Traceability, normally a sub-discipline of requirements management, ensures that engineering design aligns with the identified needs of users and patients; manages scope by ensuring alignment between engineering work and actual user needs; confirms that device needs are addressed at all levels through gap analysis; and connects the design of the device directly to the verification.

Requirements Traceability is No Longer Optional

Small teams building simple products may be able to get by initially with spreadsheets, documents, and emails, but with the rise of software-driven, connected medical devices and increasing system complexity, requirements traceability quickly becomes too convoluted to be handled manually.

The reality is that the more complicated or distributed the product development process becomes, the more opportunities for error are introduced. Excel just can’t account for the wide array of risks and requirements involved in medical device development.

In fact, according to Stericycle’s Recall Index, software issues were consistently one of the top causes of medical device recalls through 2017 and 2018.

Learn how Jama can help you better manage risk with ISO 14971 by downloading our white paper.

Today’s medical devices are so much more than metal and plastic – they’re incredibly complex, connected devices that require complete hardware and software traceability.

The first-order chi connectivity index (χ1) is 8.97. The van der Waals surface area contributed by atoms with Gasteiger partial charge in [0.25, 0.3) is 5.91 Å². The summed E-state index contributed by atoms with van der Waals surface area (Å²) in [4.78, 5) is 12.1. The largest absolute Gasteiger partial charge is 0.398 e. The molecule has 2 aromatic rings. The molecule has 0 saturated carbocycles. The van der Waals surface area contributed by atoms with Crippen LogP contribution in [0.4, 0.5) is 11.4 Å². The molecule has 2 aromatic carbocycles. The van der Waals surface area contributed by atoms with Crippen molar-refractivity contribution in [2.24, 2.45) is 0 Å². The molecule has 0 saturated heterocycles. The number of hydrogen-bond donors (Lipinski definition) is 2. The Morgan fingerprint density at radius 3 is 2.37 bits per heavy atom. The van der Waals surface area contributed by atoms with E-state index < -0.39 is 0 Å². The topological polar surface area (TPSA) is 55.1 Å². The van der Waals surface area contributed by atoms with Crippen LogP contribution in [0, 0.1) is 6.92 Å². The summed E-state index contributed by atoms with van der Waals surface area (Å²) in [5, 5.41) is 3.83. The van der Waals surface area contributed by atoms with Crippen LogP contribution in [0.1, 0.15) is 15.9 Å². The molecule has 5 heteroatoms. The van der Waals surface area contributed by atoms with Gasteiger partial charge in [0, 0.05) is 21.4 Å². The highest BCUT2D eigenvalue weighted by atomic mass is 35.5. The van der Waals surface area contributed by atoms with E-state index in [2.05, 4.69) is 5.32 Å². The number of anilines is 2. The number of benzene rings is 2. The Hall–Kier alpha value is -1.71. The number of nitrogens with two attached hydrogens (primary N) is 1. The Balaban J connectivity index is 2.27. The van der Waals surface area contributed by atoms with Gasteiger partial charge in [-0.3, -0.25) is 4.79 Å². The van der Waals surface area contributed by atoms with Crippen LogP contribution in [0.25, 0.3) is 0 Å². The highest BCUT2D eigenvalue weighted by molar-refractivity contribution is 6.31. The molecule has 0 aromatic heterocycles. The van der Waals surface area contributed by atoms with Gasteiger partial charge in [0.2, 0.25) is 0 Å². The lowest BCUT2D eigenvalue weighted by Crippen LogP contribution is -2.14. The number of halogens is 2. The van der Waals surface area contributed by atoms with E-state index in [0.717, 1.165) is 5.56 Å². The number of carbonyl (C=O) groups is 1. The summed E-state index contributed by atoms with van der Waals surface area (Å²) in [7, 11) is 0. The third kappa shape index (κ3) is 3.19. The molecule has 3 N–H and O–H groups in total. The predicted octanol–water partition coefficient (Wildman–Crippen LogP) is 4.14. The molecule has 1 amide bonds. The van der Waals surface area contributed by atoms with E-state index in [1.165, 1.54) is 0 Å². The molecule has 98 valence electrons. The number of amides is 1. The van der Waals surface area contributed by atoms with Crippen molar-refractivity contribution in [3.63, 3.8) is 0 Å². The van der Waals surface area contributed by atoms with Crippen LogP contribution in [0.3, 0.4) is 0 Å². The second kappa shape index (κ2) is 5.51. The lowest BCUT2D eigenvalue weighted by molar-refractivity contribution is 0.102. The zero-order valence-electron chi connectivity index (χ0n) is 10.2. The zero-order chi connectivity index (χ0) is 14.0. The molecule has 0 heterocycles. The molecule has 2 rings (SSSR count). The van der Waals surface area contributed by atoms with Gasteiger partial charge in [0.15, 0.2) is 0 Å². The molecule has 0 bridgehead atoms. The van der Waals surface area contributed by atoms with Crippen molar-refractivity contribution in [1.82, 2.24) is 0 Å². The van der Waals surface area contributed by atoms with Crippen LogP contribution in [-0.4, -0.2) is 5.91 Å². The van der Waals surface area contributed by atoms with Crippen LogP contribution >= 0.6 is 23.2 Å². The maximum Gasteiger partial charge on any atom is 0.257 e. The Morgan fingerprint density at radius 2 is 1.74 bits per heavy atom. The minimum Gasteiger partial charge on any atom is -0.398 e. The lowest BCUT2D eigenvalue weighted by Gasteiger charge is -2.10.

Medical device development contains too many scope changes, remote team members and reviewers, and requirements to be easily managed in documents and emails. Using Excel or an internally developed requirements management solution or system diverts scarce resources and availability away from the important tasks of product development. Instead, team members have to focus on attempting to assemble and maintain traceability, usually resulting in the trace being hastily thrown together in the end for the design history file (DHF).

Traceability increases efficiency, drives alignment, and mitigates organizational risk. And with Jama Connect, teams can link and decompose high-level requirements to more detailed system and sub-system requirements, including associated risks and hazards, to ensure proper verification and validation before release.

Download our eBook, Conquering Connectivity, Competition and Compliance, to learn about the top three challenges that modern medical device makers face and how to overcome them.

Until fairly recently, you might not have considered vehicles to be major cybersecurity targets. But with the rise in connected and autonomous cars, hackers and other cyber criminals can break into the systems that run these vehicles and wreak havoc.

“With all of the connectivity available comes cyber risk,” says Faye Francy, executive director of the Automotive Information Sharing and Analysis Center (Auto-ISAC), an industry-driven community to share and analyze intelligence about emerging cybersecurity risks to vehicles.